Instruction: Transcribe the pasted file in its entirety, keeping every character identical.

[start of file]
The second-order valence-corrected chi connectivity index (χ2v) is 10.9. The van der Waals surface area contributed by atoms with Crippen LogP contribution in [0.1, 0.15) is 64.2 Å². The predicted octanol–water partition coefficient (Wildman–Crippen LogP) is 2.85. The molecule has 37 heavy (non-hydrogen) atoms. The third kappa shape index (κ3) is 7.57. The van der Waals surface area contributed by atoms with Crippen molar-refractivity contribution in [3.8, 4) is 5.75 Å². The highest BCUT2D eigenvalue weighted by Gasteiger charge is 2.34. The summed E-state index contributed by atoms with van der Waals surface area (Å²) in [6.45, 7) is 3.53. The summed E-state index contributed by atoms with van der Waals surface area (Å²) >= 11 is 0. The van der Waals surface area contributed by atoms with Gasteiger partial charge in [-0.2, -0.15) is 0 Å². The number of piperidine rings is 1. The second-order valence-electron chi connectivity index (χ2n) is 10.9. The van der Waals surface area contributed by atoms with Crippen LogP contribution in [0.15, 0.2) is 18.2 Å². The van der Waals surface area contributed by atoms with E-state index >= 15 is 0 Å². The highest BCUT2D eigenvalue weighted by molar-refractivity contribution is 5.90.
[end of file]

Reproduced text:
The second-order valence-corrected chi connectivity index (χ2v) is 10.9. The van der Waals surface area contributed by atoms with Crippen LogP contribution in [0.1, 0.15) is 64.2 Å². The predicted octanol–water partition coefficient (Wildman–Crippen LogP) is 2.85. The molecule has 37 heavy (non-hydrogen) atoms. The third kappa shape index (κ3) is 7.57. The van der Waals surface area contributed by atoms with Crippen molar-refractivity contribution in [3.8, 4) is 5.75 Å². The highest BCUT2D eigenvalue weighted by Gasteiger charge is 2.34. The summed E-state index contributed by atoms with van der Waals surface area (Å²) in [6.45, 7) is 3.53. The summed E-state index contributed by atoms with van der Waals surface area (Å²) >= 11 is 0. The van der Waals surface area contributed by atoms with Gasteiger partial charge in [-0.2, -0.15) is 0 Å². The number of piperidine rings is 1. The second-order valence-electron chi connectivity index (χ2n) is 10.9. The van der Waals surface area contributed by atoms with Crippen LogP contribution in [0.15, 0.2) is 18.2 Å². The van der Waals surface area contributed by atoms with E-state index >= 15 is 0 Å². The highest BCUT2D eigenvalue weighted by molar-refractivity contribution is 5.90.